Background: Little is known about how different physical activity (PA) parameters relate to cognitive function in older adults. Using accelerometers calibrated to detect vertical impacts from ground reaction forces we examined the associations of low, medium and higher impact PA with processing speed, verbal memory and cognitive state in older adults.
Methods: Participants were 69-year old British men and women from the Medical Research Council National Survey of Health and Development included in a vertical impacts and bone sub-study (n = 558; 48.2% female). Counts of low (0.5 < g < 1.0 g), medium (1 < g < 1.5 g), or higher (≥1.5 g) magnitude impacts were derived from vertical acceleration peaks recorded over 7 days by hip-worn accelerometers. Processing speed was assessed by a timed visual letter search task, verbal memory by a 15-word list learning test and cognitive state by the Addenbrooke’s Cognitive Examination (ACE-III). Potential confounders were childhood cognitive ability, adult socioeconomic position, body mass index and depression.
Results: In initial sex-adjusted models, low magnitude impacts were associated with better performance in all three cognitive function tests; standard deviation differences in test scores per doubling in number of low impacts: letter search speed = 0.10 (95% confidence intervals (CI): 0.03 to 0.16), word learning test = 0.05 (95% CI: 0.00 to 0.11), ACE-III scale = 0.09 (95% CI: 0.03 to 0.14). After adjustment for confounders, differences persisted for letter search speed (0.09; 95% CI: 0.02 to 0.16) but were closer to the null for the word learning test (0.02; 95% CI: − 0.04 to 0.07) and ACE-III scores (0.04; 95% CI: − 0.01 to 0.09). Low impacts remained associated with letter search speed after sensitivity analyses excluding those with functional and musculoskeletal problems, and after adjustment for impacts in higher bands. Modest positive associations between higher magnitude impacts and cognitive test scores were most likely due to chance.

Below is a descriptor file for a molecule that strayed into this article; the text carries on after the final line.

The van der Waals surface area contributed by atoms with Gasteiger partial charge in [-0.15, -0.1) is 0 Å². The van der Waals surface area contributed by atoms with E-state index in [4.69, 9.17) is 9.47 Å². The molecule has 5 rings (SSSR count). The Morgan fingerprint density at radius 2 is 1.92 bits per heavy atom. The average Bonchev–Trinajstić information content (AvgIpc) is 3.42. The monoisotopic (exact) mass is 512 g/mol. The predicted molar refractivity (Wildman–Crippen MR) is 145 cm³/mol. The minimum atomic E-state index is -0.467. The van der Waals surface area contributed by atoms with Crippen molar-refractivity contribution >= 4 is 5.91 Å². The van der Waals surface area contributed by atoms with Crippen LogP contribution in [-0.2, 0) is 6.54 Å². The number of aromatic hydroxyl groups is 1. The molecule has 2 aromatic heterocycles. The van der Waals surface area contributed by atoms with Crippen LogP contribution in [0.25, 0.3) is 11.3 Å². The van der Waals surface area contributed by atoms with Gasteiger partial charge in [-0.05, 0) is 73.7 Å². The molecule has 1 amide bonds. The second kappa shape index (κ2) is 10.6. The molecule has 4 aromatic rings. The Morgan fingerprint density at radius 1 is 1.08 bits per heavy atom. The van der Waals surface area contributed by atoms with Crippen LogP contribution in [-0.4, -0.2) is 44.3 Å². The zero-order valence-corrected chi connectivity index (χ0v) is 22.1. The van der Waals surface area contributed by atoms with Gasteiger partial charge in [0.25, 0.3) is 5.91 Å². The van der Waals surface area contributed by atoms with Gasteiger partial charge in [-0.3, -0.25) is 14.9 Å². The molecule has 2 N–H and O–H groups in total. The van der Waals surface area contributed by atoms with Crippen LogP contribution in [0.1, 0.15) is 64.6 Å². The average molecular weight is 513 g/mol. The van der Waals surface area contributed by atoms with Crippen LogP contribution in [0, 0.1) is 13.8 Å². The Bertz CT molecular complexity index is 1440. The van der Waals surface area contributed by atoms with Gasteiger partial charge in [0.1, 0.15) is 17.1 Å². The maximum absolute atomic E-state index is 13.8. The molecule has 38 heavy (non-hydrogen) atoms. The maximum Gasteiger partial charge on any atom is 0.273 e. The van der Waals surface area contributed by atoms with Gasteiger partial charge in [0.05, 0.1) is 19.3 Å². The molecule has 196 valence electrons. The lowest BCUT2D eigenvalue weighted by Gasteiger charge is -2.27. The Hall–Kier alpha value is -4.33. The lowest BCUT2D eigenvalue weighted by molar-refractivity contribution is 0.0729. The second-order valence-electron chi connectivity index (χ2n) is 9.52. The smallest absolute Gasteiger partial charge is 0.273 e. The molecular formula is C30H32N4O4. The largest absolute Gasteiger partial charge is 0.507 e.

Conclusion: Accelerometer-derived low impact physical activity was associated with better visual processing speed in 69-year old men and women independently of childhood cognitive ability and other measured confounders. Day-to-day low impact physical activity may therefore have the potential to benefit cognitive health in older adults.
- Birth cohorts
- Physical activity
- Vertical impacts